We are at the darkest days of the year. The woods can look pretty drab and it even makes me wish for just a bit of snow to change the scene. But take a walk and look closely, you will find some welcome color, red and green, to greet you for the holidays.
We all know our Pines, Spruce, Firs, and Cedars, the bigger evergreens of the woodlands. They provide great protection for birds and other small creatures when the winter winds blow and snows fall. Their cones hold nutritious seeds, high in fat and protein that the wildlife need to help them through the cold season.
Some different evergreens
Look a little lower, the shrub layer in many of our woodlands is dominated in places by our State Flower: Mountain Laurel. Drive along many of our roads where the scenery is rocky and rough, you will welcome the sight of gnarled branches and leathery green leaves of this lovely shrub. While it doesn’t provide a food supply, the usefulness as nesting sites for forest birds is often revealed in winter.
In some of the more remote wetlands areas, our native Rhododendron (R. maximum) will stand out, green against the brown. During the severe cold, you can note that the leaves droop downward and curl into tubes. This is the plants’ adaptation to protect the leaf surface from cold and dehydration in the dry winter air.
|Rhododendron leaves droop and curl in winter.|
Bright winter reds
Native hollies provide winter interest. Our American holly, (Ilex opaca) the familiar Christmas decoration, has spikes on the leaves to deter deer but the berries are feasted upon by many birds, now and through the winter, as long as they last. Robins, Thrushes, and Bluebirds in particular will find a bush and claim it.
|Native winter holy|
Our other native holly, Winterberry (Ilex verticillata)is deciduous, but its berries glow red on bare branches during this season. These berries often do not fully ripen until they have been cold for a long time, then they ferment, and the birds love them. This is true of many berries that remain on the bush through the winter: Viburnum and crab apple in particular. Those birds know how to wait until the vintage is perfect.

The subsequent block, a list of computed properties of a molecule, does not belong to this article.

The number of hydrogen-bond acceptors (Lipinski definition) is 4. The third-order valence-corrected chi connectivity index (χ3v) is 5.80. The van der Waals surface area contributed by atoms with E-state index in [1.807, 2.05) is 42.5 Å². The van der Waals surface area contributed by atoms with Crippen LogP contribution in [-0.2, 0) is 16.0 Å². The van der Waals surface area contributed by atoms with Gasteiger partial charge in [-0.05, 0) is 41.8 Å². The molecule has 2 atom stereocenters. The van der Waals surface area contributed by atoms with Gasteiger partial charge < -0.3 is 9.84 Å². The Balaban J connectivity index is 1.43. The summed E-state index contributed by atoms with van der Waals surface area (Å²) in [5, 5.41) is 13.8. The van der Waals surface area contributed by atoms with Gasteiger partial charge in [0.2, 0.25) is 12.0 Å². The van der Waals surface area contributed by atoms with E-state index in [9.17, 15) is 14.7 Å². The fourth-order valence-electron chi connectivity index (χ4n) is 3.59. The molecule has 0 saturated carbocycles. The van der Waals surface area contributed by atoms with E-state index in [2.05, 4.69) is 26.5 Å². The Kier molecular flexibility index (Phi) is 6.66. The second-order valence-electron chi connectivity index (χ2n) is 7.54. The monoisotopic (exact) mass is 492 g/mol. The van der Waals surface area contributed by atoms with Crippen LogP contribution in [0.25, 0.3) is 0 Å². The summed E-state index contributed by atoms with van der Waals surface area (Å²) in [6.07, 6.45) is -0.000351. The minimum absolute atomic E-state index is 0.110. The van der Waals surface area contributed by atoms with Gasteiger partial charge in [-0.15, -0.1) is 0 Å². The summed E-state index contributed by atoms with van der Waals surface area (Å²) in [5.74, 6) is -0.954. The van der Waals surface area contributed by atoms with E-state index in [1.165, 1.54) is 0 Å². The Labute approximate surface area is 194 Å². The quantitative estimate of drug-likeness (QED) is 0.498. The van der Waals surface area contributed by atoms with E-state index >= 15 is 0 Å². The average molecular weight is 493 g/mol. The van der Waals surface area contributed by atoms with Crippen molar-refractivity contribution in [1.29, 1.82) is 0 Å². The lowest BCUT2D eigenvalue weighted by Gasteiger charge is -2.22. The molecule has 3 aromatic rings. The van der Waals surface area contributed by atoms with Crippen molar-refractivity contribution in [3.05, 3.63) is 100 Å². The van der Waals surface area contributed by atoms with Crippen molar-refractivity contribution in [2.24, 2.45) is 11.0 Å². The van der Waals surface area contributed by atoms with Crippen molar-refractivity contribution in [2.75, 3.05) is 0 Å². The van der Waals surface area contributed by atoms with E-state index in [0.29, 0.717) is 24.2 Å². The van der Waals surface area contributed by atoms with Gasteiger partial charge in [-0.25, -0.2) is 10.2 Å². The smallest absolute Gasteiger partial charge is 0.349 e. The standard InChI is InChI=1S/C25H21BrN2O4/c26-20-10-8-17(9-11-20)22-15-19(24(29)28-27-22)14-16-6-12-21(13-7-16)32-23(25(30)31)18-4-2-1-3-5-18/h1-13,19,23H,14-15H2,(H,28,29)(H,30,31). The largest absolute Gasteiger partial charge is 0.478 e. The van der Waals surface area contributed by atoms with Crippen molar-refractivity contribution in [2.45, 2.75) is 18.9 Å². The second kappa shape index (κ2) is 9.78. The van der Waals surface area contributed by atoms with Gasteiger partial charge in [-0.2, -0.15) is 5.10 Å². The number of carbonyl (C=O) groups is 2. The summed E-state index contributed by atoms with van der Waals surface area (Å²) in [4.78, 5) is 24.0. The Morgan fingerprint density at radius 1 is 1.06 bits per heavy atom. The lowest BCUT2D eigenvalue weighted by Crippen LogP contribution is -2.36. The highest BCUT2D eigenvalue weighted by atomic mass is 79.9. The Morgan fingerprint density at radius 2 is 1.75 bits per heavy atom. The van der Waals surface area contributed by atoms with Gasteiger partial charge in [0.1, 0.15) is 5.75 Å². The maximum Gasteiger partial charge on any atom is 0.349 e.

|Winterberry with Mantis egg case.|
Mosses for the season
Club Mosses ( Lycopodium sp.) such as Princess Pine and Ground Cedar ( They have multiple common names) will populate the ground in patches. Years ago they were harvested irresponsibly for Christmas decorations and the populations were nearly decimated. Garden Clubs have protected the species by refusing to pick it, or sell decorations using the club mosses.
|Ground Cedar is a clubmoss.|
|Emerald green cushion moss brightens the landscape.|
Many other species of moss seem to become more intensely emerald at this time of year. Sphagnum moss, which holds the water in the wetlands, is more softly colored, but look closely at the structure of each plant: miniature Christmas trees.
There are a few evergreen plants, still holding leaves: Christmas Fern for one, each ‘leaflet’ on a frond has a “toe” creating a “stocking”. Partridgeberry is a sweet vining plan with delicate evergreen leaves. The occasional red berry remains on the plant as an invitation to a ‘Partridge’ who may favor the berries. Sadly our native partridge or quail, the Bobwhite is considered extirpated from Connecticut. Only to be remembered in Christmas song, being in a Pear Tree.
|On the Christmas Fern, each leaflet has a stocking toe.|
Happy Holidays to all and enjoy the winter woods.
Photographs by Beth Sullivan.